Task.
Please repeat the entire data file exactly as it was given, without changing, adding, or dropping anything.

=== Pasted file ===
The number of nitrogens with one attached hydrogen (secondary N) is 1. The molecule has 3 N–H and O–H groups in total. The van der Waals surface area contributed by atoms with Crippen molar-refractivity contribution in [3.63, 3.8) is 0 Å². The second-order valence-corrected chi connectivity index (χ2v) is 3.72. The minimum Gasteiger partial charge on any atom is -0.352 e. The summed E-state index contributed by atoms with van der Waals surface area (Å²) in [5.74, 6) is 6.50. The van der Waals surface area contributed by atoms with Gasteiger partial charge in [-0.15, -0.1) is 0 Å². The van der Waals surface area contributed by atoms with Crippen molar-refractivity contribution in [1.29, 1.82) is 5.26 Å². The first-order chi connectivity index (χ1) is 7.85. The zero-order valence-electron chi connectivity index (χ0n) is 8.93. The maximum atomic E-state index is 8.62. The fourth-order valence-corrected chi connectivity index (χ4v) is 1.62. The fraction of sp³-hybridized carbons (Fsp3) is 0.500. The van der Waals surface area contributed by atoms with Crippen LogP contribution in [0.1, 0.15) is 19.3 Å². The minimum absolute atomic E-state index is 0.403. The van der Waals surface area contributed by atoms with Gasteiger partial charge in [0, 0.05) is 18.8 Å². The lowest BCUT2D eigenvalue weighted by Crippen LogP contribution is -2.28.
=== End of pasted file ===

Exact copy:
The number of nitrogens with one attached hydrogen (secondary N) is 1. The molecule has 3 N–H and O–H groups in total. The van der Waals surface area contributed by atoms with Crippen molar-refractivity contribution in [3.63, 3.8) is 0 Å². The second-order valence-corrected chi connectivity index (χ2v) is 3.72. The minimum Gasteiger partial charge on any atom is -0.352 e. The summed E-state index contributed by atoms with van der Waals surface area (Å²) in [5.74, 6) is 6.50. The van der Waals surface area contributed by atoms with Gasteiger partial charge in [-0.15, -0.1) is 0 Å². The van der Waals surface area contributed by atoms with Crippen molar-refractivity contribution in [1.29, 1.82) is 5.26 Å². The first-order chi connectivity index (χ1) is 7.85. The zero-order valence-electron chi connectivity index (χ0n) is 8.93. The maximum atomic E-state index is 8.62. The fourth-order valence-corrected chi connectivity index (χ4v) is 1.62. The fraction of sp³-hybridized carbons (Fsp3) is 0.500. The van der Waals surface area contributed by atoms with Crippen LogP contribution in [0.1, 0.15) is 19.3 Å². The minimum absolute atomic E-state index is 0.403. The van der Waals surface area contributed by atoms with Gasteiger partial charge in [0, 0.05) is 18.8 Å². The lowest BCUT2D eigenvalue weighted by Crippen LogP contribution is -2.28.